Album Review | Shaktu Records | Review by Marc Higgins | Stars: 4/5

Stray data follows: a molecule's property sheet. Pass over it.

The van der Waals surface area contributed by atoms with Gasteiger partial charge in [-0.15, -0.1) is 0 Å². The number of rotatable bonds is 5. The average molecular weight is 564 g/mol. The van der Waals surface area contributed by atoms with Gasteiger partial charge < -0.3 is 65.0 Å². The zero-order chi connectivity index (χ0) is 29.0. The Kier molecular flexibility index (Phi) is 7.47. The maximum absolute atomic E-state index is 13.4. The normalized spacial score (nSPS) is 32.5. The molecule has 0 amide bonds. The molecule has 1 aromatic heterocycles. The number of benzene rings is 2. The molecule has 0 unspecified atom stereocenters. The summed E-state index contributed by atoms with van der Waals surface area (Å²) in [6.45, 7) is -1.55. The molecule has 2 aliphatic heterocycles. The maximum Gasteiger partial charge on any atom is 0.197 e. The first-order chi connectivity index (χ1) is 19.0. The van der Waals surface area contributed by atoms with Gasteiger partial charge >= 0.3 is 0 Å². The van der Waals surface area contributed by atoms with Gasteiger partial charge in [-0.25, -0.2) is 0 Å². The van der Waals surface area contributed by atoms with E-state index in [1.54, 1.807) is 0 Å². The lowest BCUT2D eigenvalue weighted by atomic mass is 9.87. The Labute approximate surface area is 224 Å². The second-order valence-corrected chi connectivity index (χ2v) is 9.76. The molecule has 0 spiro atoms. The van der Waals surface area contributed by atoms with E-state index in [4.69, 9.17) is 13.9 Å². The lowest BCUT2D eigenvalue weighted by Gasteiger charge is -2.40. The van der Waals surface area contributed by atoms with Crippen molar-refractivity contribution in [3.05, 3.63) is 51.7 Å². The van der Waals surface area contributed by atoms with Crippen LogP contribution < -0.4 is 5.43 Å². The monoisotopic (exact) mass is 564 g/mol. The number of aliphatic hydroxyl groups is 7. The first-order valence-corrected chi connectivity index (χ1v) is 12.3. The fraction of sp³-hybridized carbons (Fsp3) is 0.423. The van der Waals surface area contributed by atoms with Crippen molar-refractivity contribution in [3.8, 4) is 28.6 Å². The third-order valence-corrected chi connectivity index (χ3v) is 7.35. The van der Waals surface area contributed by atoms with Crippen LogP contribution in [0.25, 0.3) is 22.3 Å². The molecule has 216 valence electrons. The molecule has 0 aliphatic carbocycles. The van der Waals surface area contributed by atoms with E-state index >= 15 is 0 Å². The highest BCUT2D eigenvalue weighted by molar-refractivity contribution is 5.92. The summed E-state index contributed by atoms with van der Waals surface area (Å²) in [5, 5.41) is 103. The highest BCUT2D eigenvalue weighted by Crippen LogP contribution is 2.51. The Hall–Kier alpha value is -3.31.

Emily Maguire is a British born singer songwriter and this is her fifth release and her first after a three-year break. Maguire a classically trained musician was out of action for two years, suffering from chronic tendonitis. Unable to play a bout of depression followed. Emily is the first to acknowledge that this album came from a dark time in her life, but recognises in the song “I’d Rather Be” that light often comes out of or with dark. The album is more stripped back than her earlier albums, but X Factor producer Nigel Butler works with Emily’s soulful songs and in terms of emotional intensity less is definitely more. Emily’s voice over the keyboards and subtle orchestration on the opening track is captivating, there are no histrionics or gymnastics, just a warm voice that draws you in and holds your attention. The emotion rises on the short chorus and the albums first mention of the blue lyrical motif. This is classic intelligent 70s singer songwriter territory, recalling piano led ballads by Judie Tsuke or Carole King. Emotionally intense with a simple arrangement. “Getting Older” places the intimate vocal against a gently picked guitar. Again, Emily Maguire’s vocal and her delivery of an emotive lyric, a personal narrative laid bare, draws you in and holds you tight. The title song is plaintive, but ultimately upbeat showing how difficulties can colour life in a positive way. “For Free” is more outward looking as Maguire considers the natural world and its freedom against the seductive but shallow freedoms of our online line selves. “It’s Alright” is a song of love gone cold, as over some anthemic piano chords, Emily lays herself bare. Like so many of the songs, this is a beautiful lyric with some sharp word play and a powerful vocal. “Now Somehow” is an album highlight, a torch song, a jazz standard in the making. Beautiful playing, an earworm melody, broad themed lyrics and a crystalline vocal make this a perfect moment. This should be picked up by a moody TV thriller, its brooding atmosphere are crying out for a melancholic Wallandar or a Broadchurch. “The Banks of the Acheron” is an achingly beautiful folk song, a dark portrait of a miscarriage. “The Words That I Could I Say” is another love gone cold song, written, like “It’s Alright”, when a head full of thoughts keeps you awake, but this time the songwriter is frozen by circumstance and less decisive. “Stone and Sky” is a ghost story, a starting point for a Neil Gaiman tale, and a metaphor for people frozen by circumstances, unable to go forwards or back. Like “Wish You Were Here”, “I’d Rather Be” is a song that weighs out metaphors, similar, but less gnomic than Simon and Garfunkel’s “El Condor Pasa”, it is a song of conclusions and resolutions after an album of reflection and examination. It’s a brave soul who takes on “Who Knows Where the Time Goes”, Sandy Denny’s anthemic pondering of passing time and it’s an indication of Emily Macguire’s quiet power that she makes it her own on this hymn like album closer. This is a brave and powerful album, a perfect example of a songwriter deciding we need to see it all, raw and real, not auto-tuned and homogenised. True to herself, having sung of taking the highs and lows over hiding in a narrow mind, Emily gives it to us straight, giving us an album of performances that have intensity and integrity. It cannot be coincidence that the title, the cover and its stripped back, paired back nature recalls Joni Mitchell’s Blue, an intense album of relationships under the microscope songs.